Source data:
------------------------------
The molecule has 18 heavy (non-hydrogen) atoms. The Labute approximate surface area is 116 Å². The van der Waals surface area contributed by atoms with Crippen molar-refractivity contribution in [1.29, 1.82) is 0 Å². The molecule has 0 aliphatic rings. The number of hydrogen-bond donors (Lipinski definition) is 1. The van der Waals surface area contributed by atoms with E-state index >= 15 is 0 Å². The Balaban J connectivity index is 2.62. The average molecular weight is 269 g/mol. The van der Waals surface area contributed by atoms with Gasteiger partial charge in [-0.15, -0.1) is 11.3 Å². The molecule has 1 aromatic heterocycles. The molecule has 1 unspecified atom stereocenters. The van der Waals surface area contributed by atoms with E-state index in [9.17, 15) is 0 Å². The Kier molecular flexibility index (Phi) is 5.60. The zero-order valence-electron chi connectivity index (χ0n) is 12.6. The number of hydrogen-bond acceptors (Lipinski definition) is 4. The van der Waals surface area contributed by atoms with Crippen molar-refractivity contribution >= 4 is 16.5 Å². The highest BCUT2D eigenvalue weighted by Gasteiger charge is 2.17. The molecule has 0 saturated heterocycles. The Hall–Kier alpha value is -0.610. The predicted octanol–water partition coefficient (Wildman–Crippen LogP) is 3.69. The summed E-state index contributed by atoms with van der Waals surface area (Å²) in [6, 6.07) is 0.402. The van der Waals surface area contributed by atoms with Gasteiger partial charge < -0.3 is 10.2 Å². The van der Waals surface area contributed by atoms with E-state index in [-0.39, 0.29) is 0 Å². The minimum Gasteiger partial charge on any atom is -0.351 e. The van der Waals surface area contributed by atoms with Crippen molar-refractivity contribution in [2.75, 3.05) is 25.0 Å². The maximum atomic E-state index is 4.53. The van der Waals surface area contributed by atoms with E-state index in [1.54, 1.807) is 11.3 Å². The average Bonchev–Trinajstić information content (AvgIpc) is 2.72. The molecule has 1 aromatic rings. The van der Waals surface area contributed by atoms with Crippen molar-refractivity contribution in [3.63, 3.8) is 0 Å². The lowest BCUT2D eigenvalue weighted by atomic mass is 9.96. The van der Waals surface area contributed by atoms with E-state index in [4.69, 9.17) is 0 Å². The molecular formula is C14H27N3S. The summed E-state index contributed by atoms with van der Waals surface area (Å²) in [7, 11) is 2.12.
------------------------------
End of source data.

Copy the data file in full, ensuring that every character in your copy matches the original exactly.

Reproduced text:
The molecule has 18 heavy (non-hydrogen) atoms. The Labute approximate surface area is 116 Å². The van der Waals surface area contributed by atoms with Crippen molar-refractivity contribution in [1.29, 1.82) is 0 Å². The molecule has 0 aliphatic rings. The number of hydrogen-bond donors (Lipinski definition) is 1. The van der Waals surface area contributed by atoms with E-state index >= 15 is 0 Å². The Balaban J connectivity index is 2.62. The average molecular weight is 269 g/mol. The van der Waals surface area contributed by atoms with Gasteiger partial charge in [-0.15, -0.1) is 11.3 Å². The molecule has 1 aromatic heterocycles. The molecule has 1 unspecified atom stereocenters. The van der Waals surface area contributed by atoms with E-state index in [9.17, 15) is 0 Å². The Kier molecular flexibility index (Phi) is 5.60. The zero-order valence-electron chi connectivity index (χ0n) is 12.6. The number of hydrogen-bond acceptors (Lipinski definition) is 4. The van der Waals surface area contributed by atoms with Crippen molar-refractivity contribution >= 4 is 16.5 Å². The highest BCUT2D eigenvalue weighted by Gasteiger charge is 2.17. The molecule has 0 saturated heterocycles. The Hall–Kier alpha value is -0.610. The predicted octanol–water partition coefficient (Wildman–Crippen LogP) is 3.69. The summed E-state index contributed by atoms with van der Waals surface area (Å²) in [6, 6.07) is 0.402. The van der Waals surface area contributed by atoms with Gasteiger partial charge < -0.3 is 10.2 Å². The van der Waals surface area contributed by atoms with E-state index in [-0.39, 0.29) is 0 Å². The minimum Gasteiger partial charge on any atom is -0.351 e. The van der Waals surface area contributed by atoms with Crippen molar-refractivity contribution in [2.75, 3.05) is 25.0 Å². The maximum atomic E-state index is 4.53. The van der Waals surface area contributed by atoms with E-state index in [1.54, 1.807) is 11.3 Å². The average Bonchev–Trinajstić information content (AvgIpc) is 2.72. The molecule has 1 aromatic rings. The van der Waals surface area contributed by atoms with Crippen molar-refractivity contribution in [3.63, 3.8) is 0 Å². The lowest BCUT2D eigenvalue weighted by atomic mass is 9.96. The van der Waals surface area contributed by atoms with E-state index in [4.69, 9.17) is 0 Å². The molecular formula is C14H27N3S. The summed E-state index contributed by atoms with van der Waals surface area (Å²) in [7, 11) is 2.12.